||ONLY FOOLS AND HORSES
South London wheeler dealer and his hapless brother try to make ends meet with schemes and dodgy deals.
"This time next year bruv, we'll be miwyonaires!"
33 episodes of 30 minutes duration, 13 of 50 minutes, 3 of 60 minutes and 1 of 90 minutes. BBC 1981-01.
Rumour has it that creator John Sullivan was initially unhappy about the choice of actor to play his South London 'Wide Boy' Derek Trotter. David Jason had appeared in numerous comedy series since the mid-sixties including Do Not Adjust Your Set (a forerunner to Monty Python's Flying Circus), and Open All Hours. However, Sullivan didn't envisage the well-respected character actor as being able to carry off the role of the dodgy market trader, with an eye for flogging 'iffy' goods to the unsuspecting public.
The Trotter family which consisted of naive younger brother Rodney and their Grandad very soon became the best known characters on British television and 'Del Boy' became something of a national institution. In later years the specials became as traditional Christmas fayre as roast turkey, taking over from The Morecambe and Wise show as the nations favourite festive programme.
In common with the rest of the very finest classic situation comedies, especially those produced in Britain, the true core of the series' success lay in the well-drawn and understatedly developed dynamics of the Trotter family's complex emotional interdependence. In the finely observed and beautifully acted central surrogate father/mother/elder brother relationship of Del and Rodney, the creative triumvirate of Sullivan, Jason and Lyndhurst delivered to appreciative viewers a touchingly warm bond between the characters, which was almost the mirror image of the snide, ultimately pathetic one depicted in the earlier classic character-driven Steptoe and Son. (A series which perhaps surprisingly, in many respects shares much in common with the later Only Fools and Horses episodes).
The programme faced the first genuinely crucial test to its continued success however in 1985 when the death of Granddad actor Lennard Pearce threatened to seriously destabilise the core dynamic which was a significantly large part of the show’s appeal. Faced with what was potentially a make-or-break decision, writer Sullivan opted to deal with the problem by carrying the real life loss of Pearce over into the Trotter’s fictional universe by examining the emotional repercussions for Del and Rodney caused by the loss of the senior member of the Trotter clan. At the same time, Sullivan undertook the risky gamble of introducing the character of the slightly bumbling, slightly more soggy than salty, old seadog, Uncle Albert to fill the void left in the original triumvirate by Granddad’s death. Such a move could have proven disastrous. But thanks to the combination of Sullivan’s writing prowess investing the Albert character with his own distinctive personality, and former bank manager turned actor Buster Merryfield’s natural comedy flair and subtle adoption of elements of body language from both Jason and Pearce’s physical performances, from the outset Uncle Albert appears so obviously, naturally a Trotter that his integration into the fabric of the show is impressively seamless. By the time Uncle Albert became solidly ensconced in his comfy old armchair in 368 Nelson Mandela House, through the sharply observational writing of Sullivan, the Trotters had built up a stable of close friends including the hysterically dim-witted road sweeper Trigger, used car dealer Boycie, barman Mike and Rodney's coarse friend Mickey Pearce.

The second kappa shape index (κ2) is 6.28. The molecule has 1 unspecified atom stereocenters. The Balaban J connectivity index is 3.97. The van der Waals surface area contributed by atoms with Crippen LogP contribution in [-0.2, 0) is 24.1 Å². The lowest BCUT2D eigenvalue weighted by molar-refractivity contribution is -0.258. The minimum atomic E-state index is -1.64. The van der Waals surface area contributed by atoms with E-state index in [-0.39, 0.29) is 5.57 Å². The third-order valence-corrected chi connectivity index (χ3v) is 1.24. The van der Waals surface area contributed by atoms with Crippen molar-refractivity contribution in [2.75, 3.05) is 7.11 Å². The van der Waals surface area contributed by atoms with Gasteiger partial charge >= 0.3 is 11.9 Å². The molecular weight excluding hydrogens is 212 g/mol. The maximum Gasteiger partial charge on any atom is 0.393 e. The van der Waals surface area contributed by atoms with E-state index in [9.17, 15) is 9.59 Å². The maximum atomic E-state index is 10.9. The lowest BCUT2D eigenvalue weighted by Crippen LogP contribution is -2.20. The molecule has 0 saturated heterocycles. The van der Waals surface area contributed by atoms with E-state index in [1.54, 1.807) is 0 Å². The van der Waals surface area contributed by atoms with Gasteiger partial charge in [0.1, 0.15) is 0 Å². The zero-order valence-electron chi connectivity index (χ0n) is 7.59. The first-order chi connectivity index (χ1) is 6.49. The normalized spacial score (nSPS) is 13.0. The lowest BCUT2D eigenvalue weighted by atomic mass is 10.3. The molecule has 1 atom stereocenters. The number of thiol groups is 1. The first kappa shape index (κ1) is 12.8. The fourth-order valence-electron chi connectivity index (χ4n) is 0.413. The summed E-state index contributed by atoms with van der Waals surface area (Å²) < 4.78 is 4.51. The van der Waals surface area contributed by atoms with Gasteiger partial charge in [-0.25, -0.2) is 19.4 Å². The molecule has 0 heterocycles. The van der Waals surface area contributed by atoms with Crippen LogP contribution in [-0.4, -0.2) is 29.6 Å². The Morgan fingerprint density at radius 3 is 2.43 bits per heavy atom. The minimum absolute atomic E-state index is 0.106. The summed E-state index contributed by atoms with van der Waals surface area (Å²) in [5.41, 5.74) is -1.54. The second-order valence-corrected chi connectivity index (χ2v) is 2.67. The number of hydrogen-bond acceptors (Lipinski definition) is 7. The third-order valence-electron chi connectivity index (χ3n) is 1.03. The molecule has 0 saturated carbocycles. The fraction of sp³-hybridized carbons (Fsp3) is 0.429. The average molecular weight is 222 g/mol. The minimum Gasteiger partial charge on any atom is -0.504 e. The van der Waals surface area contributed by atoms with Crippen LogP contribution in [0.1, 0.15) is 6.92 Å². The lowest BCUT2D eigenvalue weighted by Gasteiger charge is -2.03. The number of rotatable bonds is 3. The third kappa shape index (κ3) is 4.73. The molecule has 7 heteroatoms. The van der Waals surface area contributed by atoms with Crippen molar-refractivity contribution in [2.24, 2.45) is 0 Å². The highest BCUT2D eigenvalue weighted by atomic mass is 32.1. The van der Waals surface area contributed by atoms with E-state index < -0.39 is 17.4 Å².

Although the series proper ran for ten years from 1981 to 1991 it continued through the Christmas Specials until 1996 when a final three-part story saw Del, Rodney and Albert walk of into the sunset having become richer to the tune of £6 million. A record (for a sit-com) 23.45 million viewers tuned in for the final episode in the life of the Trotters, and although there was rumour of a 'Millennium Special' a one-off revival didn't transpire until 2001 for a Christmas edition which suffered from the absence of two of the series stalwarts, following the death's of both Buster Merryfield and Kenneth MacDonald. Further 'specials' appeared to suffer from a lack of sharpness in both script and (surpisingly) performances and many fans and critics alike felt that it was a mistake to revisit the Trotter homestead, where British sitcom arguably enjoyed some of it's finest hours.
Derek's pseudo French, his description of his younger brother as a 'Plonker', and his 'you know it makes sense' philosophy all found their way into everyday British life. Ultimately, the misadventures of the Trotter family seems to hold the considerable distinction of being, thus far, one of the last of the genuinely 'classic' comedies produced by British television -to find a warmly welcomed place within the collective hearts of the viewing public. By turns warm, witty, touching and hysterical, Only Fools and Horses is quite simply a prime example of world-class situation comedy at its absolute finest. Cushty!
Questions Site Information Contact
Return to Top of Page